School of Economics and Political Science, University of Sydney
Place of publication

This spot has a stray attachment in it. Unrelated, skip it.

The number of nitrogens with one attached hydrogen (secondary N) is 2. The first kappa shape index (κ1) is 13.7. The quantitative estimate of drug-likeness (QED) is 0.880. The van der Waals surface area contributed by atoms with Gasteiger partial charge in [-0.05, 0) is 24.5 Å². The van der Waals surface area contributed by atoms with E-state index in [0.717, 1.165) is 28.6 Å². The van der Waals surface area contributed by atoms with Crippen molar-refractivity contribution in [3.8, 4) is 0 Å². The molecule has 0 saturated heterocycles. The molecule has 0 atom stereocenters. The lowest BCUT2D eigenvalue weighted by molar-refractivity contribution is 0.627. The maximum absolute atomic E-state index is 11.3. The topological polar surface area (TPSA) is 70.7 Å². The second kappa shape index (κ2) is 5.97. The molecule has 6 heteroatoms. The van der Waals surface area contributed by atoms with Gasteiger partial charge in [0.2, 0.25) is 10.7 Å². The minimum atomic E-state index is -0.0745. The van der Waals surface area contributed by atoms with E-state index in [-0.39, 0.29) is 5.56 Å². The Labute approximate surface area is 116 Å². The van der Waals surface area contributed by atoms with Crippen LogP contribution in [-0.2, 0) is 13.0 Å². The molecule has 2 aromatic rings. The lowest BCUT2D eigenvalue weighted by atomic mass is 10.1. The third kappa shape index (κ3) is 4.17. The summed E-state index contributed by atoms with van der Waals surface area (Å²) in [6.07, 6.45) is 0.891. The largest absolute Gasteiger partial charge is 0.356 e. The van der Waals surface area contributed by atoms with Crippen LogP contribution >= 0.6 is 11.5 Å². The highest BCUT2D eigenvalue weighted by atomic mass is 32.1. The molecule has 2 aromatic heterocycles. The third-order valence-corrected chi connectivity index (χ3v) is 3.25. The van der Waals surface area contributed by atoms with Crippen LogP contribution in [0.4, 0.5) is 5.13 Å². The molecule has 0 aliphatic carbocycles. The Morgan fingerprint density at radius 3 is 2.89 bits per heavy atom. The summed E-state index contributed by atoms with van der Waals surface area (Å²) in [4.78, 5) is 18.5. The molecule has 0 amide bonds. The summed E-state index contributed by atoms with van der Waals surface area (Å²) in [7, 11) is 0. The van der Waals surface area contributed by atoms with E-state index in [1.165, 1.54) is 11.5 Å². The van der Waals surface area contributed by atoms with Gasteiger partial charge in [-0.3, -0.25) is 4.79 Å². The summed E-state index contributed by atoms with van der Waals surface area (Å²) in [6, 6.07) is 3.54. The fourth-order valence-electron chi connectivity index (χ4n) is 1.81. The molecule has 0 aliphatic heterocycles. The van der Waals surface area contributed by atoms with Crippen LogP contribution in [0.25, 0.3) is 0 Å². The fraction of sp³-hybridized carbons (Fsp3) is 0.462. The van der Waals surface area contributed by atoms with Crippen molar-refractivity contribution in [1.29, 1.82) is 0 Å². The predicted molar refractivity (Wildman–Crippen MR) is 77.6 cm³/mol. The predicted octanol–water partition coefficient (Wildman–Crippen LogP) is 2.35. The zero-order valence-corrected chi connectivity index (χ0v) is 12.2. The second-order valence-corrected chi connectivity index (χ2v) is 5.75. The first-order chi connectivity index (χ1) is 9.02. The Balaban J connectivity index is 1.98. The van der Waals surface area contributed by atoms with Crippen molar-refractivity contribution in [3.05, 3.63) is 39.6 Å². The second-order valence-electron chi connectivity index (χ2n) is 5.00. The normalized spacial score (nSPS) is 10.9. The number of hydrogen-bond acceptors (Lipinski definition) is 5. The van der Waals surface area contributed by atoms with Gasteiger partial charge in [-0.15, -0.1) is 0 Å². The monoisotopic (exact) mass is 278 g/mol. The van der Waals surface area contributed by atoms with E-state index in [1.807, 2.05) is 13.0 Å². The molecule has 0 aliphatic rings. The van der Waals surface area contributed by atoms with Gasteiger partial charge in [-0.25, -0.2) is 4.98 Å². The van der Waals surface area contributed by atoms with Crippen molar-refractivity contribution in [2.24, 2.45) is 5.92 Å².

Miniscule research resources are allocated to researching the diseases of developing countries such as malaria, tuberculosis (TB), dengue fever, river blindness, Chagas disease and leishmaniasis, and the strains of HIV prevalent in Africa. Plainly, the patent system and the commercial model of drug research fail to respond to the needs of the poor for the simple reason that the poor exercise little purchasing power. But pressures are mounting on governments and corporations to tackle the ‘neglected diseases’ calamity. An important argument in an intense global debate is that corporations would respond to the needs of developing countries if the diseases of the poor could be made profitable. This is the idea developed by Kremer and Glennerster in a crisply written book, Strong Medicine: Creating Incentives for Pharmaceutical Research on Neglected Diseases.
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